On May 10, the local community flocked to the Sully District Police Station for a candlelight vigil to honor slain Det. Vicky Armel. Last Thursday, May 18, police and residents returned for another such vigil, this time for MPO Michael Garbarino.
CANDLES FLICKERED, songs were sung and speeches were said. But the overriding emotion was a pervasive, all-encompassing, nearly palpable sadness. The family of yet another officer killed in the line of duty saw a cruiser covered with flowers in his honor. And they, his police brothers and sisters and members of the community he served were inconsolable.
Those who knew Garbarino spoke about what a special person he was. And a child's simple, heartfelt message, scrawled in orange marker on purple paper amidst the flowers, said what everyone there was feeling: "I wish you were OK."
Both officers died following a May 8 ambush in the station's back parking lot by an 18-year-old with enough guns and weapons to fire 70 rounds at police there before they could bring him down. Armel, 40, left a husband and two children under 7; Garbarino, 53, is survived by a wife and two daughters, 10 and 14.
Armel died soon after she was shot, but Garbarino — who managed to warn other officers about the shooter after taking five bullets, himself — held on until early Wednesday morning, May 17, before succumbing to his injuries.
And just when it seemed like there couldn't possibly be anymore tears left to shed — because they were all used up, the week before — the community was once again plunged into mourning.
"We feel like we've been kicked in the teeth," said Capt. Susan Culin, the station commander. "We're all heartbroken."
Once more, the building is draped in black bunting and officers are wearing black bands across their badges. The parking lot is again barricaded, and students from the nearby high school covered the barricade with a banner reading, "In our hearts and prayers — Westfield H.S.," and filled it with hundreds of signed, handwritten messages.
Leslie and Dan Jenuleson, who head the Sully Station II Neighborhood Watch, organized both vigils, and Leslie explained why the officers' deaths affected them more than in the average community.
"The support has been overwhelming and there's been such an outpouring of love because Sully has community policing," she said. "The police are in our community all the time — at backyard cookouts and other events, so you really get to know the officers. They're a very close-knit group, and you get to know them as family."
Sarah Brodie and Genevieve Kirk came to last week's vigil because both have husbands who are officers at the Sully District Station and they came to support them, Garbarino's family and all the other officers. "They're being so brave in the face of this," said Brodie. "I know the police have gotten a lot of comfort from the support the community is showing."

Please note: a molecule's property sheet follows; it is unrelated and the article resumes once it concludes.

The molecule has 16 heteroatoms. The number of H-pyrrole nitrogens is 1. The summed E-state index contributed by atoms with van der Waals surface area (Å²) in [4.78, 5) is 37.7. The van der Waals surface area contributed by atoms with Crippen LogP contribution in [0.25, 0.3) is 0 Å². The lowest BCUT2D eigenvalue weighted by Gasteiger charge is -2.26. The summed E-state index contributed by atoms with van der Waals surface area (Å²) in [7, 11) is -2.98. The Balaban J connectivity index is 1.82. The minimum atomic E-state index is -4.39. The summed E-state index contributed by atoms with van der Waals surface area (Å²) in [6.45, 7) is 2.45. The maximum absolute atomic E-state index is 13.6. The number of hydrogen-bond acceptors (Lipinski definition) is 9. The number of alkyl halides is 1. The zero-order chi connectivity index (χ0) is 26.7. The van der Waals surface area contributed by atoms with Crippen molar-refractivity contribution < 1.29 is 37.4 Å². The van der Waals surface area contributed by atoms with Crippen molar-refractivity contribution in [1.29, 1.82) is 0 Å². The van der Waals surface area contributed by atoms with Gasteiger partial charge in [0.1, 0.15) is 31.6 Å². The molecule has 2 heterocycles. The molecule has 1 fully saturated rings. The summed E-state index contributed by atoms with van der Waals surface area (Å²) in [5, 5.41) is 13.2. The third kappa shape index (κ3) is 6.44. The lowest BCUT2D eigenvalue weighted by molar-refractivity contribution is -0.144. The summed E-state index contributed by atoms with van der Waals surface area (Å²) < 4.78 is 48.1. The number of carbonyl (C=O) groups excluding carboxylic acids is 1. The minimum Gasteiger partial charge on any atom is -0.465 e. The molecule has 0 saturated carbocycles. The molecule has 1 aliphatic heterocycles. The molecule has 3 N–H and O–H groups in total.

Kirk said her husband's "hanging in there. It's been a rough two weeks; it'll take awhile to heal. He actually went back to work, Monday and Tuesday [May 15-16], and we found out about Mike, Wednesday morning. It was everybody's hope and prayer that he'd pull through."
Bette Morris of Annandale came because her son's with the McLean District Station's bike team and worked with Garbarino there before Garbarino transferred to Sully. "Mike mentored our son, as he did with other young officers," she said. "Mike loved his job so much that he shared that love with others. It's been so difficult for the police and their families. It's unbelievable to have to do this again."
Sully Station Officer R.L. Cash knew Garbarino "just over a year." Cash described him as an outgoing, "go-to person" who'd give you the shirt off his back. "He always looked out for everyone else first and thought of himself second — and that's what he did the day of the shooting, as well."
Cash said being at another vigil for another slain officer was surreal. "Losing one was tough; but losing two is overwhelming, at times," he said. "As a station, we've all pulled together, so it makes it easier to deal with. But it brings you back to the reality that, at any moment, this can happen. You know [the danger's] there, but this brings it up to the surface."
Dan Schmidt, Fairfax County Fire and Rescue Department spokesman, said the tragedy affects everyone in that department, too. "Each fire and police station have a special bond, and firefighters and police officers work closely together every day," he said. "So we deeply feel this loss, along with the Police Department. We're here tonight to pay our respects and be here for all the police officers."
Nick Graling, a 2004 Westfield High grad, said he and his friend Tyler Wilson, a Stone Middle eighth-grader, just wanted to support Garbarino's family. Said Graling: "We figured, the more people, the better."
Cpl. Steve Cobb, a police officer in Prince George's County, said he came to honor a fellow officer. "We're all a big family," he explained. "We had an officer killed last year, and I remember what a good feeling it was to see all the other departments there [for us]."
Meanwhile, a message scribbled in a notebook in a box of blue ribbons at the foot of the memorial cruiser summed up the feelings of all those attending last week's vigil: "With grateful hearts we thank Officer Garbarino and his family for making the ultimate sacrifice."